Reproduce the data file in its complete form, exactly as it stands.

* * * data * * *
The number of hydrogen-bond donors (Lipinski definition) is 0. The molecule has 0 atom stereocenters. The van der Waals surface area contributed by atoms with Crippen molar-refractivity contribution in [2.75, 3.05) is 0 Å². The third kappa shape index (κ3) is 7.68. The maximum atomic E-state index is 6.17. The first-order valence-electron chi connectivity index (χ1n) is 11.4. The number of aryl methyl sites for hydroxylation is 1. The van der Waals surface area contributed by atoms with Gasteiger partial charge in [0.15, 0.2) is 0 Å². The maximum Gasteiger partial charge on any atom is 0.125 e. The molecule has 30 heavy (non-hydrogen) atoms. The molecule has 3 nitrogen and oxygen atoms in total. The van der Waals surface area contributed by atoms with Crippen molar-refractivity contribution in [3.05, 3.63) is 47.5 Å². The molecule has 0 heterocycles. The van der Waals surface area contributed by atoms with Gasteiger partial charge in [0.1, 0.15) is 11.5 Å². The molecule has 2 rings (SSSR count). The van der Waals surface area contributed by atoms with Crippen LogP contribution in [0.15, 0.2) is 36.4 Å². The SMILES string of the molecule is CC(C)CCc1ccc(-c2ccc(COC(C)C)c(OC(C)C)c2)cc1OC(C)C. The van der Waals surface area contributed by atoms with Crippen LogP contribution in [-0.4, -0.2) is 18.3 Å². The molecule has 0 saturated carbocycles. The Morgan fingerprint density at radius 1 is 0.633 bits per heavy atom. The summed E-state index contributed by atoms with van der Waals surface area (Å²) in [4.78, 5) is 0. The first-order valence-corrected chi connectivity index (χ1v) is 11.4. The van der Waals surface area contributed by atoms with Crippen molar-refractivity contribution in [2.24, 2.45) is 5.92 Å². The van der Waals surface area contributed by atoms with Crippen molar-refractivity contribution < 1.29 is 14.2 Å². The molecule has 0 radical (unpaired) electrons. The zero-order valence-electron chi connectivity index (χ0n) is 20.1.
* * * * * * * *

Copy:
The number of hydrogen-bond donors (Lipinski definition) is 0. The molecule has 0 atom stereocenters. The van der Waals surface area contributed by atoms with Crippen molar-refractivity contribution in [2.75, 3.05) is 0 Å². The third kappa shape index (κ3) is 7.68. The maximum atomic E-state index is 6.17. The first-order valence-electron chi connectivity index (χ1n) is 11.4. The number of aryl methyl sites for hydroxylation is 1. The van der Waals surface area contributed by atoms with Gasteiger partial charge in [0.15, 0.2) is 0 Å². The maximum Gasteiger partial charge on any atom is 0.125 e. The molecule has 30 heavy (non-hydrogen) atoms. The molecule has 3 nitrogen and oxygen atoms in total. The van der Waals surface area contributed by atoms with Crippen molar-refractivity contribution in [3.05, 3.63) is 47.5 Å². The molecule has 0 heterocycles. The van der Waals surface area contributed by atoms with Gasteiger partial charge in [0.1, 0.15) is 11.5 Å². The molecule has 2 rings (SSSR count). The van der Waals surface area contributed by atoms with Crippen LogP contribution in [0.15, 0.2) is 36.4 Å². The SMILES string of the molecule is CC(C)CCc1ccc(-c2ccc(COC(C)C)c(OC(C)C)c2)cc1OC(C)C. The van der Waals surface area contributed by atoms with Crippen LogP contribution in [-0.4, -0.2) is 18.3 Å². The molecule has 0 saturated carbocycles. The Morgan fingerprint density at radius 1 is 0.633 bits per heavy atom. The summed E-state index contributed by atoms with van der Waals surface area (Å²) in [4.78, 5) is 0. The first-order valence-corrected chi connectivity index (χ1v) is 11.4. The van der Waals surface area contributed by atoms with Crippen molar-refractivity contribution in [2.24, 2.45) is 5.92 Å². The van der Waals surface area contributed by atoms with Crippen molar-refractivity contribution < 1.29 is 14.2 Å². The molecule has 0 radical (unpaired) electrons. The zero-order valence-electron chi connectivity index (χ0n) is 20.1.